The economy grew at a 2.7 percent pace in the third quarter of 2012, not the 2 percent pace previously estimated. That's the latest verdict from the Bureau of Economic Analysis today, which went back and updated its GDP numbers as better data rolled in.
On the surface, this looks like a good sign—the economy was growing even faster than we thought. The revision also makes President Obama's reelection seem a bit less mysterious, seeing as how the economy was actually trundling along at a healthy clip in the months leading up to November.
But the details of the report aren't entirely positive. About 0.7 percentage points of growth between July and September came from an anomalous spike in federal defense outlays. We've already dissected that strange surge in military spending — experts say it most likely came from the Pentagon looking to spend through its existing budget authority before the end of the fiscal year (and before the sequester spending cuts clamped down).
What's more, another 0.8 percentage points of growth came from faster-than-expected inventory accumulation. Businesses were restocking at a faster rate, but sales weren't necessarily keeping up. Final sales growth actually got revised downward from 2.1 percent to 1.9 percent. Many analysts think it's unlikely that companies will keep stockpiling inventory next quarter — if anything, they're likely to cut back a bit as sales slow.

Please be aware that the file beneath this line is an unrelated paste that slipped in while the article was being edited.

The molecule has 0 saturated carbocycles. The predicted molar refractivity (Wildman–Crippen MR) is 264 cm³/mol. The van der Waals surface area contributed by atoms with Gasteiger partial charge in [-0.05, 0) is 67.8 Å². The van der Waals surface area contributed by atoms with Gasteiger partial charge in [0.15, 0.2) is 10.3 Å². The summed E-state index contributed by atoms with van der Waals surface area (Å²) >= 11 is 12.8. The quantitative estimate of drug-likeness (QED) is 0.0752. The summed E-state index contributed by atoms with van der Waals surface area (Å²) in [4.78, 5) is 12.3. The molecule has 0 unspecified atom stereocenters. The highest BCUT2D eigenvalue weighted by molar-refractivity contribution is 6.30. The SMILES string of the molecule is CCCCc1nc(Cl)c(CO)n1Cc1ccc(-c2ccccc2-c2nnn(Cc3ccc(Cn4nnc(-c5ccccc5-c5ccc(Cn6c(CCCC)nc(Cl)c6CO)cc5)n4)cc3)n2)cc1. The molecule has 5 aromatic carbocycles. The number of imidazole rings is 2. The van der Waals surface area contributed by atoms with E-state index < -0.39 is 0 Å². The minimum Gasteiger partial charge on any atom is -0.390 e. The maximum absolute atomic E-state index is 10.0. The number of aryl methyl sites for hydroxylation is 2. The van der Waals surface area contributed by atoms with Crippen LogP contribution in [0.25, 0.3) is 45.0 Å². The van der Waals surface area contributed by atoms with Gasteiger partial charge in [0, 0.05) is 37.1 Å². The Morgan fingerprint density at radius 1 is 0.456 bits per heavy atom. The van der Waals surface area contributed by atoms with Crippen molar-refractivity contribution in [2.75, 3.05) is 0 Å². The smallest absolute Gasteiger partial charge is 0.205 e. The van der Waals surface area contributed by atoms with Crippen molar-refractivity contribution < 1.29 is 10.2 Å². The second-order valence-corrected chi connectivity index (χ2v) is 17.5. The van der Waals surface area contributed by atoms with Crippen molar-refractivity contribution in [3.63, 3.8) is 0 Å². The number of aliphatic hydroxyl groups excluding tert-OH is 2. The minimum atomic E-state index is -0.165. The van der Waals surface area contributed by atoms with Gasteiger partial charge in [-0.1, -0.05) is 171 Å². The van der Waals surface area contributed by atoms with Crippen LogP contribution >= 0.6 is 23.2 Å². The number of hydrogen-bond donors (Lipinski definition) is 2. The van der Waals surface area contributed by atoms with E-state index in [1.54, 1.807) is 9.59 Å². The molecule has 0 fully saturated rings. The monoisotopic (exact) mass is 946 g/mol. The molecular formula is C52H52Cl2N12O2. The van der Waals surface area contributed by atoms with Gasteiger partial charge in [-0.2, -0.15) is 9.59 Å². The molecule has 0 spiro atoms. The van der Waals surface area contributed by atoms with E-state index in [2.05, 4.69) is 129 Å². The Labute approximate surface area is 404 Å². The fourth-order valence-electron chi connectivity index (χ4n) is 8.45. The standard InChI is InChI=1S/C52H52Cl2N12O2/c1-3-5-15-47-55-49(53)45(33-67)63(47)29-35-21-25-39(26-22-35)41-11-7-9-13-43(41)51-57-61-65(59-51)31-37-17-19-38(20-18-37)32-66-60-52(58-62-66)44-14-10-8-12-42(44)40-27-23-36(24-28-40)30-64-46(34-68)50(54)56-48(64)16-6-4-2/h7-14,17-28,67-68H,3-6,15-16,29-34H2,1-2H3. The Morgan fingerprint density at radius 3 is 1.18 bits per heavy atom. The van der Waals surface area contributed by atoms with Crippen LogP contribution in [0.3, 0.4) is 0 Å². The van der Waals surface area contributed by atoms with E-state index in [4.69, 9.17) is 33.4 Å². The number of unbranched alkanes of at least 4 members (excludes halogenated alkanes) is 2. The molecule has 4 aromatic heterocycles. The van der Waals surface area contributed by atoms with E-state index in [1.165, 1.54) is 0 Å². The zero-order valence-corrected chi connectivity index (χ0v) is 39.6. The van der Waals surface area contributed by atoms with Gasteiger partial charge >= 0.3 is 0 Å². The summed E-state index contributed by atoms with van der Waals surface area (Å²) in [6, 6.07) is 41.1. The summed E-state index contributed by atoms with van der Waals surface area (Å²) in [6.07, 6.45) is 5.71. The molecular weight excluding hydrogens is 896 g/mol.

So growth last quarter was boosted by two short-term factors. And the problem here, as Nigel Gault of IHS Global Insight points out, is that the rest of the economy — apart from housing — is still relatively fragile. "Consumer spending growth was sluggish at 1.4 percent, business fixed investment declined, and even though exports did better then first thought they were only up 1.1 percent," Gault notes. "The one shining star was residential fixed investment, up 14.2 percent as the housing recovery kicked into gear."
That's not to say the U.S. economy is headed for a recession or anything. Gault expects that the slowly recovering housing market and improved business confidence should help bolster economic activity in 2013 — assuming that Congress figures out how to resolve the fiscal cliff. "But the immediate growth outlook is soft," he notes.
Here's a look at U.S. quarterly economic growth since 2008:
Meanwhile, nominal GDP—basically GDP that hasn't been adjusted for inflation—grew at a 5.5 percent pace in the third quarter of 2012. Some economists, such as Columbia University's Michael Woodford and Christina Romer think that the U.S. should aim for consistent nominal GDP growth of around 4.5 to 5 percent. So, at first glance, the economy appears to be on pace.
But there's a catch: Right now, thanks to the recession, the U.S. is so far below that nominal growth target that the economy needs even faster growth to catch back up. Nominal growth of 5.5 percent helps a bit, but the gap is still large:
That helps explain why Federal Reserve officials are calling the current pace of growth "disappointing," as Federal Reserve Bank of New York President William Dudley put it on Thursday. He added that the Fed is planning to "stay the course" on its stimulus efforts.